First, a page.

This story was written by Keith Dawson for the Industry Standard's Media Grok email newsletter. It is archived here for informational purposes only because The Standard's site is no more. This material is Copyright 1999-2001 by Standard Media.


Aug 10 2001 08:25 AM PDT

Registration opens for the .info domain, but not everything is on the level.

Late last month the .info top-level domain opened up for registrations - for those who could prove they had trademarks covering the names they wanted to register. This so-called "sunrise" period for intellectual property holders has turned into several kinds of fiasco, and the press has been increasingly taking notice this week.

Newsbytes and Reuters were among the first to catch the angry buzz emanating from online forums and newsgroups. It seems that cybersquatters, those questionable types the "sunrise" registration was intended to thwart, found it easy to game the system after all. As soon as .info registrar Afilias opened its database to public scrutiny, it became obvious that the company had accepted registrations ranging from the dubious to the comically fraudulent. A Reuters story, carried by CNET, identified one of the sources of trouble. Some of the bogus registrations apparently happened because of a snafu on the part of one of the registrars reselling .info names. This registrar prematurely submitted some 50 applications intended for processing after the "sunrise" period ended. Among these was a claim by DuPont for the name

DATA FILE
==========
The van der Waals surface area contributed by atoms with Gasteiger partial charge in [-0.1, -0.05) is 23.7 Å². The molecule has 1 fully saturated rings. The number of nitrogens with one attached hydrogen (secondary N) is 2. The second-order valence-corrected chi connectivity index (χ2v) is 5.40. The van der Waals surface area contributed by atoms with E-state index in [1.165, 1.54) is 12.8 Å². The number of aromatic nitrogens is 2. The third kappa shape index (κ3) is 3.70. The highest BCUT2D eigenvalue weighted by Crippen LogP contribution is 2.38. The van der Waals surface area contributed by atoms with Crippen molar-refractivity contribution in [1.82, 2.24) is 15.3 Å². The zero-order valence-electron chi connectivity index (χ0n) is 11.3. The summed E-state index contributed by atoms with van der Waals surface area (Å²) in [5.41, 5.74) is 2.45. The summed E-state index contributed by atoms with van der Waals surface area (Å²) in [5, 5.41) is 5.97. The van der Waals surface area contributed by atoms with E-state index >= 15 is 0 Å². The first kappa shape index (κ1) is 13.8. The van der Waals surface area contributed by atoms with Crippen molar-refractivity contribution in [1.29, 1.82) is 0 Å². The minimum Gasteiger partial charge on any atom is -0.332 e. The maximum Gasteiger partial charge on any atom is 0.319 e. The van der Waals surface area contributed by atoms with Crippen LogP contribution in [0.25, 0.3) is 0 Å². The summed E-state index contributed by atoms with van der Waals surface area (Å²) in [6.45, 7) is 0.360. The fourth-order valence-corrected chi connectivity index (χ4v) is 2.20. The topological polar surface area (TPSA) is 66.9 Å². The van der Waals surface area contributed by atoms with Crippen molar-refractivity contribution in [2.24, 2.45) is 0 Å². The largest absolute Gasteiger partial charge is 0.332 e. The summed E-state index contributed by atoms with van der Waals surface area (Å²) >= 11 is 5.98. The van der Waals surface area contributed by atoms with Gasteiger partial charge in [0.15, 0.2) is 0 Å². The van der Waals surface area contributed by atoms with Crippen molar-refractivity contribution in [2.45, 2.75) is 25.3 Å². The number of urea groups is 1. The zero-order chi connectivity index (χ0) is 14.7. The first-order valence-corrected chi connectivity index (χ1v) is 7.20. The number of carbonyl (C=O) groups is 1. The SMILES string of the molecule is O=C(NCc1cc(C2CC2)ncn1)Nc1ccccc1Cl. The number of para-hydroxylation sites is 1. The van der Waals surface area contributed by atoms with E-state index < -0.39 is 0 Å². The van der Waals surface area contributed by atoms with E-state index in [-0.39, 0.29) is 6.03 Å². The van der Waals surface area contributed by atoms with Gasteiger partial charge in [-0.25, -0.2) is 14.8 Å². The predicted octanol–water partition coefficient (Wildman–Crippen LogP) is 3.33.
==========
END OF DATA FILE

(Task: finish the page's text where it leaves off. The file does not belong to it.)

Wired's coverage examined the more dubious registrations, ones in which required data such as trademark number and date were obviously bogus. Wired noted that names such as, and fell into this category.

Today the New York Times picked up the story. The Times' Susan Stellin noted a class action filed against the registrar of another of the new top-level domains, .biz. The suit claims that the way the .biz pre-registration is being run makes it an illegal lottery.

The last word goes to MSNBC columnist Brock Meeks, who put an Afilias consultant on the spot and got him to backtrack from earlier assurances that the registration process was just fine, thank you very much. Meeks also interviewed one of the apparent cybersquatters, the person who registered, who told Meeks, "What the hell ... thought I would test the system and go for something interesting."

Afilias Looks Into '.Info' Fraud Allegations

Net users irate over .info cybersquatters
CNET (Reuters)

Who is in Dot-Info? Everyone

Data's Validity Faulted in Net Registration System
New York Times

Dot-Biz: An Illegal Lottery?

Sex, lies and TLDs